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2017 taddies

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Iowarth View Drop Down
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    Posted: 20 Apr 2017 at 1:52pm
Having been gently told off for lack of input here's a quick snap from my garden today.



Swarming toad taddies in my main garden pond - this is an approx 1 foot long section of a 10ft length of south facing edge which had this sort of densities throughout its entire length.

In the enlargement below apart from the giveway black colouration you can also see a couple of individuals more or less central together with one at far left who are helpfully laying on their sides and showing the rounded tail ends off (rather than brownish with pointed tail ends for common frogs)

PS - that's a very rare breed of resin crocodile of course!!

Chris


Edited by Iowarth - 20 Apr 2017 at 1:53pm
Chris Davis, Site Administrator

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Tom Omlette View Drop Down
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Post Options Post Options   Thanks (0) Thanks(0)   Quote Tom Omlette Quote  Post ReplyReply Direct Link To This Post Posted: 20 Apr 2017 at 6:25pm
loving the croc lol. Great to see so many taddies Smile. just out of curiosity how come toad numbers aren't higher in general given that they have fewer predators than other anurans/amphibians?

oh, and when did you retire as sand lizard programme coordinator?

tim

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Post Options Post Options   Thanks (0) Thanks(0)   Quote Iowarth Quote  Post ReplyReply Direct Link To This Post Posted: 20 Apr 2017 at 7:59pm
Hi Tom

Yes - I thought the croc would be appreciated! It does seem strange regarding toad numbers but various possibilities come to mind. Firstly, of course, the numbers seen when migrating to breeding ponds can be enormous but thereafter they disperse far and wide and generally lead a rather secretive life - probably only counts of ALL breeding aggregations would come close to finding the total number of adult toads.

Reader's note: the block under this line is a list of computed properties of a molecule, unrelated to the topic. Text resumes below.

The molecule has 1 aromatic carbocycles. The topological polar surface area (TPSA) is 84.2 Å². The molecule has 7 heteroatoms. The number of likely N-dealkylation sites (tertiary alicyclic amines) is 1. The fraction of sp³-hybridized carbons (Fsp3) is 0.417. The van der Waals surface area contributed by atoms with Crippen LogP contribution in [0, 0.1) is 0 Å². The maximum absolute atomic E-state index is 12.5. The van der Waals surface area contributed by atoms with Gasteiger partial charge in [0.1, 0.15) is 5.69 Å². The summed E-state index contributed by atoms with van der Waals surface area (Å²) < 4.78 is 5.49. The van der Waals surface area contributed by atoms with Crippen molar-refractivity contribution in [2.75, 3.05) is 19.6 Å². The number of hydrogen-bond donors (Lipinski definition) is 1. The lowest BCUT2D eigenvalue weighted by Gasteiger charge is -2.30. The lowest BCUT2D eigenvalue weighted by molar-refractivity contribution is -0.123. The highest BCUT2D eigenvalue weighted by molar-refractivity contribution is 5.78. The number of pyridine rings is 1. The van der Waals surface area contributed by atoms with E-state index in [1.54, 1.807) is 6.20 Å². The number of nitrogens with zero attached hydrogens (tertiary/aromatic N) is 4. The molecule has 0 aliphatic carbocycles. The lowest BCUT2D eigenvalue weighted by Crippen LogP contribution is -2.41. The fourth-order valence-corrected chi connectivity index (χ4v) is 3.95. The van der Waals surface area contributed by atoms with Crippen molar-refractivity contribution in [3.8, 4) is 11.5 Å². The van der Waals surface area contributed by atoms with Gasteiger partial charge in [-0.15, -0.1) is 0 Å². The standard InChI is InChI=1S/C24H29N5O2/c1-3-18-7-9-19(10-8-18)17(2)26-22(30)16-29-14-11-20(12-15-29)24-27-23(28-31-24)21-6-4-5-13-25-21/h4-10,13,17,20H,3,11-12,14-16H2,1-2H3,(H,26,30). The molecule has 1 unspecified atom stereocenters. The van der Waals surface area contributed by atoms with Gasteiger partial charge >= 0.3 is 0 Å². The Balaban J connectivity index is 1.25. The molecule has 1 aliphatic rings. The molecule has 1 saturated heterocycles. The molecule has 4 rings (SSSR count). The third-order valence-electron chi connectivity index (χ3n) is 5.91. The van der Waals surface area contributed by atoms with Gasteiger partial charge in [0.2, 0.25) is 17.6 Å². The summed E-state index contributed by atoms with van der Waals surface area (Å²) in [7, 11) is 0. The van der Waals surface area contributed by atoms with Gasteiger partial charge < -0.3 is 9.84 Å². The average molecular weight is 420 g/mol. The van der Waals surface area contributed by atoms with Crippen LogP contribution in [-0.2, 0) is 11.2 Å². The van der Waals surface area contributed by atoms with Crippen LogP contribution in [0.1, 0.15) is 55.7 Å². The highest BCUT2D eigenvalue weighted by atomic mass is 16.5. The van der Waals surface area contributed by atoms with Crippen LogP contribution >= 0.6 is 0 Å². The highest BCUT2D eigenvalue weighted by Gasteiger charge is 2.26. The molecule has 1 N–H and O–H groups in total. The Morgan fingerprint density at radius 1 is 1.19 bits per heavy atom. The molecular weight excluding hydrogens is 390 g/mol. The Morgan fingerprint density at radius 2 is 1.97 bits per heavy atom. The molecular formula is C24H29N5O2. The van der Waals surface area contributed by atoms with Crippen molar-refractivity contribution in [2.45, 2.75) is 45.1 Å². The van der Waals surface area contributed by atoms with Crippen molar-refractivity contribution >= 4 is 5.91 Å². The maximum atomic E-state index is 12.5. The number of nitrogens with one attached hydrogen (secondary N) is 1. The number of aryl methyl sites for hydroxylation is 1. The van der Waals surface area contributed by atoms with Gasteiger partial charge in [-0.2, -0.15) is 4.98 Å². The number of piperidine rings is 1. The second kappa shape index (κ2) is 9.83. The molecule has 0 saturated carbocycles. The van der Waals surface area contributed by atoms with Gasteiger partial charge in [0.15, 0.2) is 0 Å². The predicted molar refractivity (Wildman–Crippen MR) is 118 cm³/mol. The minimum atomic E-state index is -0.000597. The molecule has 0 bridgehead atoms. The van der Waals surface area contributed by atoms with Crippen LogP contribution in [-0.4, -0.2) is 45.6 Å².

The tads tend to be safer than other amphibian larvae (mine actually share this pond with ravenous goldfish yet metamorphose in huge numbers). But new metamorphs right up to adults do seem to have far more predators than one might think. In my area, grassies regard them a a staple for example!
Finally, of course, like most amphibians they suffer from habitat destruction, loss of breeding ponds and so on.
So far as retirement as sand lizard captive breeding programme co-ordinator is concerned, this was last year. I reached 70 and have severe circulation problems in my legs which actually means that nowadays it is, at best, difficult (if not impossible!) to reach even my local colonies. Coupled with after some 20 years of being "Mr Sand Lizard" in Wales, albeit from 250 miles away, we (i.e. ARC) now have Mandy Cartwright in North Wales and Mark Barber & Pete Hill in South Wales - and they are all great!
All the best
Chris
Chris Davis, Site Administrator

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Post Options Post Options   Thanks (0) Thanks(0)   Quote Tom Omlette Quote  Post ReplyReply Direct Link To This Post Posted: 20 Apr 2017 at 9:33pm
well i suppose at 70 you've probably earned a rest. I'm sure you'll be missed though Clap

tim

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Post Options Post Options   Thanks (0) Thanks(0)   Quote GemmaJF Quote  Post ReplyReply Direct Link To This Post Posted: 21 Apr 2017 at 1:21pm
Brilliant to see Chris. I was surprised when we had toad taddies a few years back that quite a few invert predators would prey on them. 

Is your pond level down a bit? We have had barely any rain this month in Essex. The clay pond looks more like one would expect in mid-August, down several inches. I have filled a couple of butts with tap water for a top-up. 

Now you cannot get out so much in the field, perhaps keep up us updated with the garden sighting? You have species in the garden most of us can only dream of seeing on a daily basis. Thumbs Up
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Iowarth View Drop Down
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Post Options Post Options   Thanks (0) Thanks(0)   Quote Iowarth Quote  Post ReplyReply Direct Link To This Post Posted: 21 Apr 2017 at 1:46pm
Hi Gemma

Yes, even the tads are preyed on. I have seen them fall prey to dragon and damsel fly larvae as well as water scorpions and back swimmers.